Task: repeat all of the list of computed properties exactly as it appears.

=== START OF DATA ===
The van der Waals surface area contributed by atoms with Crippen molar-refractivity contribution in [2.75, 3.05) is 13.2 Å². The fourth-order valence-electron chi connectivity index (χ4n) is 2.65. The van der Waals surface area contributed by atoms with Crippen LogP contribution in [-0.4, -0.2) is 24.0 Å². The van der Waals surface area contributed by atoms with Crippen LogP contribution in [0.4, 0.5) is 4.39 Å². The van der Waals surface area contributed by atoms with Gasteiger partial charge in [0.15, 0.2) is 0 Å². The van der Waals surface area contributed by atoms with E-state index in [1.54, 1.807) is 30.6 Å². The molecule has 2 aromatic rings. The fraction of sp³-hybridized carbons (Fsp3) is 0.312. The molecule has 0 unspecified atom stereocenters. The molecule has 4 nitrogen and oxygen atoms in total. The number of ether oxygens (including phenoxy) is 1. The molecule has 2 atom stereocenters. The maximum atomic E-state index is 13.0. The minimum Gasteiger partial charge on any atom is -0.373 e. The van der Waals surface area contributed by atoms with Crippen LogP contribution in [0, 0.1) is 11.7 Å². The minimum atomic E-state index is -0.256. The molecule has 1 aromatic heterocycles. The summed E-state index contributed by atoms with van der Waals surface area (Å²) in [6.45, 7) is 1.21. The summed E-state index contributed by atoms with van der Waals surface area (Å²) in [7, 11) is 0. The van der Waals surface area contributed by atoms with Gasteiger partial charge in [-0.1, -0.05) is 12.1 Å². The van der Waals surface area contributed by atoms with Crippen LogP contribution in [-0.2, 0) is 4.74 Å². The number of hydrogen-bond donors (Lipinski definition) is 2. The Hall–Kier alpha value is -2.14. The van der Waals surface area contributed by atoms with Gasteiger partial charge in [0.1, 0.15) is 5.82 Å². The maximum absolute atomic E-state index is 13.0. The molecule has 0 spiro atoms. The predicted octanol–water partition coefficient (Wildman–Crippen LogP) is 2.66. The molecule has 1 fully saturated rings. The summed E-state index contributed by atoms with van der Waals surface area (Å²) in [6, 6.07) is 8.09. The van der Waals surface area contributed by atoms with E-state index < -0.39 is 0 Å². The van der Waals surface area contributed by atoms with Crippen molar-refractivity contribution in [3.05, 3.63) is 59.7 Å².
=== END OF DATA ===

The van der Waals surface area contributed by atoms with Crippen molar-refractivity contribution in [2.75, 3.05) is 13.2 Å². The fourth-order valence-electron chi connectivity index (χ4n) is 2.65. The van der Waals surface area contributed by atoms with Crippen LogP contribution in [-0.4, -0.2) is 24.0 Å². The van der Waals surface area contributed by atoms with Crippen LogP contribution in [0.4, 0.5) is 4.39 Å². The van der Waals surface area contributed by atoms with Gasteiger partial charge in [0.15, 0.2) is 0 Å². The van der Waals surface area contributed by atoms with E-state index in [1.54, 1.807) is 30.6 Å². The molecule has 2 aromatic rings. The fraction of sp³-hybridized carbons (Fsp3) is 0.312. The molecule has 0 unspecified atom stereocenters. The molecule has 4 nitrogen and oxygen atoms in total. The number of ether oxygens (including phenoxy) is 1. The molecule has 2 atom stereocenters. The maximum atomic E-state index is 13.0. The minimum Gasteiger partial charge on any atom is -0.373 e. The van der Waals surface area contributed by atoms with Crippen LogP contribution in [0, 0.1) is 11.7 Å². The minimum atomic E-state index is -0.256. The molecule has 1 aromatic heterocycles. The summed E-state index contributed by atoms with van der Waals surface area (Å²) in [6.45, 7) is 1.21. The summed E-state index contributed by atoms with van der Waals surface area (Å²) in [7, 11) is 0. The van der Waals surface area contributed by atoms with Gasteiger partial charge in [-0.1, -0.05) is 12.1 Å². The van der Waals surface area contributed by atoms with Crippen LogP contribution in [-0.2, 0) is 4.74 Å². The number of hydrogen-bond donors (Lipinski definition) is 2. The Hall–Kier alpha value is -2.14. The van der Waals surface area contributed by atoms with Gasteiger partial charge in [0.1, 0.15) is 5.82 Å². The maximum absolute atomic E-state index is 13.0. The molecule has 0 spiro atoms. The predicted octanol–water partition coefficient (Wildman–Crippen LogP) is 2.66. The molecule has 1 fully saturated rings. The summed E-state index contributed by atoms with van der Waals surface area (Å²) in [6, 6.07) is 8.09. The van der Waals surface area contributed by atoms with E-state index < -0.39 is 0 Å². The van der Waals surface area contributed by atoms with Crippen molar-refractivity contribution in [3.05, 3.63) is 59.7 Å².